Performing as an actress, as well as developing her production work in collaboration with Steve Scrivens and award-winning Latin American female writer for their upcoming production on the life of Frida Kahlo, Rebecca‘s award-winning career spans across television, film and theatre where she’s been able to work with a vibrant and diverse range of film-makers and directors.
Her rich cultural heritage and early life spent enveloped within the arts, sees her dedication to the craft adapt and evolve continuously, just as life does itself, with a deep desire to tell stories through performance.
Rebecca recently finished her worldwide festival run of her short film SAFE SPACE, a film based around survivors of human trafficking. The film garnered 25 selections and 6 awards – a fusion of the arts and Rebecca’s humanitarian work, the film was able to contribute to raising awareness in putting an end human trafficking.
Tell us a bit about yourself, background and your current role
I am a multicultural actress and artist. My Mother is Philippine/Spanish and my Father is Scottish/ French Canadian. I have 2 older sisters and we all grew up training as dancers/singers/performers in our hometown in Nottingham. My parents split up when I was 1 and my mother declared that she would either lose her mind or focus on the children. So she scooped us up to the nearest dance school ‘Nora Morrison School of Dance,’ where we dedicated the rest of our lives to the Arts. We were brought up my mu mum, her other half ‘Eddie’ and our Filipino nanny, Conching. We also have a half brother David Grant who is one hell of an athlete. We did see our Dad every weekend for fun and adventures. He became a local GP in Bulwell, Nottingham.
I recall the the stories we were told about our family. How our Great Grandmother was Ernestine Bowes Lyon, first cousin to the Queen Mother and grew up in the infamous Glamis Castle. The story of how she eloped with another lover eventually and settled in the South of France and gave birth to our uncle and grandfather. ‘Buntie’ our uncle was an air pilot and died in the Second World War whilst searching for the Bismark. Apparently, it was below freezing that the missile he ejected didn’t eject but instead blew up his plane. My grandfather, Raymond de Longueuil, became a prolific artist. Troubled, with a debilitating stammer produced some of the most glorious paintings I have ever seen. My Philippine grandparents were in Law and lived and fought through the Japanese War. I say fought – My grandmother upon seeing her entire village lined up and about to shot down , started shouting in Japanese. She was the only person who could speak it. Her sense of reason and intelligence saved her village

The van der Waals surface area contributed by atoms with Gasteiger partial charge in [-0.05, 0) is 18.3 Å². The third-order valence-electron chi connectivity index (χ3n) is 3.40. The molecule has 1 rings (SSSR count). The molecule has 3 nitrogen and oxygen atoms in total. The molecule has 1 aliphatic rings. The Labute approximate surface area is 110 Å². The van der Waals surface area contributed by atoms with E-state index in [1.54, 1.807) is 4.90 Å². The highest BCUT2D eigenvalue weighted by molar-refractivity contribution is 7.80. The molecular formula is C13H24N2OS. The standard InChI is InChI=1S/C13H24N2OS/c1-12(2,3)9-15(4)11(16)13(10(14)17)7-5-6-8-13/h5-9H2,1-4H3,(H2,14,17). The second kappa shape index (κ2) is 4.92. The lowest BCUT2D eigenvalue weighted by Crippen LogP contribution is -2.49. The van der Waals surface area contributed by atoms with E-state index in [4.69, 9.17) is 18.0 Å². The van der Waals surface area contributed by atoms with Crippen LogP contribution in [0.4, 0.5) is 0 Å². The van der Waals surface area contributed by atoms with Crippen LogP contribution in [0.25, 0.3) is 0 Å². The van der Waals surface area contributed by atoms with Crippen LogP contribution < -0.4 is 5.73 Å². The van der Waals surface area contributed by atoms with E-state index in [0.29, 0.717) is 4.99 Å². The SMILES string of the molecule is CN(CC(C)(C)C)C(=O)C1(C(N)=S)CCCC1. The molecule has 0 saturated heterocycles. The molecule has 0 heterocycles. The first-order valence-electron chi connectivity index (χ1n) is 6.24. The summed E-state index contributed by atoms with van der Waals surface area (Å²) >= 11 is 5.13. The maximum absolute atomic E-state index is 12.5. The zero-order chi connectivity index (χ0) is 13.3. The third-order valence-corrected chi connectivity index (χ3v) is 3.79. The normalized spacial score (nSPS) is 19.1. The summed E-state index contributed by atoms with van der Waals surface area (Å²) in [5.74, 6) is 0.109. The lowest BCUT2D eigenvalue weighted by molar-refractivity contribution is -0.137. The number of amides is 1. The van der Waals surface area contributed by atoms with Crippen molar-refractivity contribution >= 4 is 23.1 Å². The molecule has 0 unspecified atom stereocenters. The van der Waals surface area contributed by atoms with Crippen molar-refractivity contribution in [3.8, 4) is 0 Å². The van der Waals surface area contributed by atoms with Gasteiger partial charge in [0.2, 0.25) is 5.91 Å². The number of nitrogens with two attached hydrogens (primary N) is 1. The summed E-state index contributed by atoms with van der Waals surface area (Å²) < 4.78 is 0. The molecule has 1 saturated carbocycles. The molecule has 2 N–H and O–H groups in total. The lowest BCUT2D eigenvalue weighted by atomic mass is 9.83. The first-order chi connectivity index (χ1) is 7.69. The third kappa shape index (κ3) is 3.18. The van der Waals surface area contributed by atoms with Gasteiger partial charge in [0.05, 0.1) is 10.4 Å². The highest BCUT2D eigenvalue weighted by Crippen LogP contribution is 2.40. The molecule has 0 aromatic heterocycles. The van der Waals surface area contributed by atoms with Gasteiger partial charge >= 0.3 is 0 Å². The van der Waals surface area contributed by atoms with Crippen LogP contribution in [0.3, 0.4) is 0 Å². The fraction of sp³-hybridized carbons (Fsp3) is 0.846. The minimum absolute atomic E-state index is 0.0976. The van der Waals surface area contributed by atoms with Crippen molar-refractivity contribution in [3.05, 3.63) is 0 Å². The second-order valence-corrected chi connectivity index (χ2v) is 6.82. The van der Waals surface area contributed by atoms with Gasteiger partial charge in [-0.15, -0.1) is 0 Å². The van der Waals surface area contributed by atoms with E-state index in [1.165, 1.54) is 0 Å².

I was so intrigued and empowered by my past, enjoyed creating in the present and looked forward to the future till I was stuck by a severe asthma attack and was put into a coma aged 16. People think my life was fun and successful as a child performing in numerous musicals and shows. Mostly I was in pain and suffered a lot with trying to breath, but dance/acting kept me fit and above it. I had severe exzema and asthma as a kid and my second home was The Queens Medical Centre in Nottingham. I tried to make up for my ailments by reaching for my paints and brushes and excelling in National Art competitions as well as National Drama and Dance competitions. Sheridan Smith and I used to compete all! haha! But at 16 I was set back and my parents were told that I had a 50/50 chance of survival. I remember every word, every dream and every spiritual experience of that journey in a coma. I came through. And bounced back to GCSEs and work. Thanks to the love and prayers that felt like a magnet pulling me back to earth, from ‘the light’.
My first main job was a dancer in Andrew Lloyd Webber’s Bombay Dreams. Then I landed roles in plays, lead roles in Shakespeare. I met my husband Ivan Pierson and landed a role for 2 years in BAFTA winning BBC Holby City. I was grateful to land further TV jobs after that playing parts in Prisoners Wives, Midsomer Murders and Stan Lee’s Lucky Man